The Role of Testing in Men’s Health
Appropriate medical testing is one of several important components of men’s health and a complete health check up. Depending on the circumstances, testing may be used for screening, diagnosis, and monitoring.
Screening is the medical term for looking for a potential problem before symptoms arise. For many conditions, screening leads to early detection that makes that problem easier to address. However, there can be downsides to screening, so the recommended tests for men depend on your age and overall health.
Diagnosis is the process of determining the cause of a problem after you have developed signs or symptoms. A huge range of tests can be used for diagnosis depending on your symptoms. Discussing health changes or concerns with a doctor can help them determine the diagnostic tests that are most likely to identify the underlying issue.
After a health problem or disease has been diagnosed, tests are frequently used to monitor your condition. If you are receiving treatment, follow-up tests can evaluate how well the treatment is working.
Types of Men’s Health Tests
A wide variety of tests are available that can help promote men’s health or provide a comprehensive health checkup depending on a person’s individual circumstances.
Some tests are routine forms of screening that are often performed as part of a regular check-up or comprehensive health screening with your doctor:
- Physical exam: A basic physical exam can reveal or examine various types of potential problems.
- Bodyweight and body mass index (BMI) calculation: Taking your weight and height can help determine if you are overweight or obese.
- Blood pressure reading: Recording your blood pressure, usually with a cuff that wraps around your upper arm, can document high blood pressure, also known as hypertension, which can contribute to cardiovascular problems.
- Complete blood count (CBC): This blood test measures the levels of different types of blood cells.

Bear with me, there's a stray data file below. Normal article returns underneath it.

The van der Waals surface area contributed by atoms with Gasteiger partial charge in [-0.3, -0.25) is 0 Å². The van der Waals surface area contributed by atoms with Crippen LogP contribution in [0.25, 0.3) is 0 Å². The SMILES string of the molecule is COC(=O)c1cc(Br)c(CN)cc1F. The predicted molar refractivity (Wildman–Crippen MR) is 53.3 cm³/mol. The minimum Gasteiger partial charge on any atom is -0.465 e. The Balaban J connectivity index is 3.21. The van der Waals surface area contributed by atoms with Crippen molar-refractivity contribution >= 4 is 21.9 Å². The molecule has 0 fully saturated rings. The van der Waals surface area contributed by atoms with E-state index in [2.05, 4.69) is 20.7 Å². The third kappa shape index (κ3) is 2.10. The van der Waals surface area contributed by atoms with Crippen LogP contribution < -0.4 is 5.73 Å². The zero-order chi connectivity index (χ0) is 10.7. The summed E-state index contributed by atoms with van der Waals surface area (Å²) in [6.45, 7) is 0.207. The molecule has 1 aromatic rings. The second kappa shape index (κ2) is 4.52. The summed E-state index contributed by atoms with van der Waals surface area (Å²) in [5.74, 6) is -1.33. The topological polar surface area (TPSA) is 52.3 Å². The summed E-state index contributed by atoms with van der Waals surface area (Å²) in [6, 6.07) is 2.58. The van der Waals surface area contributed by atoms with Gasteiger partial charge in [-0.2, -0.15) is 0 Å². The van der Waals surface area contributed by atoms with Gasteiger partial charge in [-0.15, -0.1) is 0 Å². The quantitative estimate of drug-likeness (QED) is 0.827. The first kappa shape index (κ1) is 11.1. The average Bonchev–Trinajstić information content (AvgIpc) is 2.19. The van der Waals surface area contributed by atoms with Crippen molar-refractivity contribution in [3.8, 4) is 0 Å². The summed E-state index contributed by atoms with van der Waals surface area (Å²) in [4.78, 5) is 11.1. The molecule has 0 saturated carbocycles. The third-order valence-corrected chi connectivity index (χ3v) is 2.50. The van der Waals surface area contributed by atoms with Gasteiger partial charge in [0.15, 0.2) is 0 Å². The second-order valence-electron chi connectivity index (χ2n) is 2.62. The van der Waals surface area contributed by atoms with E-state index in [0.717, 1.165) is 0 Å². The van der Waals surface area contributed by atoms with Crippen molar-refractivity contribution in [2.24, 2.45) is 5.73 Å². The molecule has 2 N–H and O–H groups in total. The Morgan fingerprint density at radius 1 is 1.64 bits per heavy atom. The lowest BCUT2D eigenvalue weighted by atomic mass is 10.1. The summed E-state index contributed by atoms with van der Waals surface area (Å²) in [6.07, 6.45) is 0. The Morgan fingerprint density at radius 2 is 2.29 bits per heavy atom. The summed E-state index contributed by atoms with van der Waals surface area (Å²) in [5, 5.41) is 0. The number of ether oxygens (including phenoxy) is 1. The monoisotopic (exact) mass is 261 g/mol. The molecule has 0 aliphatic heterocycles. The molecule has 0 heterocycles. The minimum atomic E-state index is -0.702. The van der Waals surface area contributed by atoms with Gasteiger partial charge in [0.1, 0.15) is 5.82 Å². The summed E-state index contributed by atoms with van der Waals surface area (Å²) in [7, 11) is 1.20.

- Comprehensive metabolic panel (CMP): This test involves several different measurements that provide insights about metabolism as well as liver and kidney function.
Depending on your age, overall health, and risk factors, your doctor may recommend one or more screening tests as part of a full health check up for different medical conditions. Examples of possible screening tests are listed in the following table:
|Diabetes||Fasting glucose tests, hemoglobin A1c|
|Cardiovascular disease||Lipid panel|
|Depression / anxiety||Mental health questionnaires|
|Sexually transmitted infections (STIs)||Chlamydia, gonorrhea and syphilis testing|
|Colon cancer||Colonoscopy, fecal occult blood test (FOBT), stool DNA test|
|Prostate cancer||Prostate specific antigen (PSA) test|
There are no standard screening tests for some conditions that affect men’s health such as testicular cancer. Medical experts generally recommend only testing for testicular cancer if you’ve had symptoms. Examples of tests that may be used when symptoms are present are described in the table below. A doctor can best address whether these tests are appropriate in your specific situation:
|TESTS RELATED TO TESTICULAR CANCER|
|Test Name||Test Sample||What It Measures|
|Alpha-fetoprotein (AFP)||Blood||A protein that is often produced by a certain type of testicular tumor|
|Human chorionic gonadotropin (hCG)||Blood||A hormone that can be produced by different types of testicular tumors|
|Lactate dehydrogenase (LD or LDH)||Blood||An enzyme that reflects cellular damage and may be elevated in testicular cancer and numerous other conditions|
|Ultrasound||N/A||An image of the testicles to detect the presence of a tumor|
Professional medical organizations do not recommend general screening of testosterone levels. However, if you have symptoms of low testosterone, your doctor may recommend one or more of the following tests:
|TESTS RELATED TO LOW TESTOSTERONE|
|Test Name||Test Sample||What It Measures|
|Testosterone and sex hormone binding globulin (SHBG)||Blood||The level of bound and/or free testosterone|
|Luteinizing hormone (LH)||Blood||A hormone involved in the signaling of testosterone production|
|Follicle-stimulating hormone (FSH)||Blood||A hormone-related to the production of sperm and proteins that bind to male hormones|
|Prolactin||N/A||A hormone that may be elevated if a tumor in the pituitary gland called prolactinoma is causing low testosterone|
Getting Men’s Health Testing
Men’s health testing most often occurs in a health clinic or a doctor’s office. Many tests take place during an annual check-up. In addition, your doctor can help explain which screening tests are recommended based on your age and health and which diagnostic tests may be most helpful for any symptoms or health concerns that you have.
Some types of at-home testing is available for aspects of men’s health screening. For example, at-home tests can measure cholesterol or blood sugar. At-home screening may also be available for HIV, some sexually transmitted infections, and colon cancer.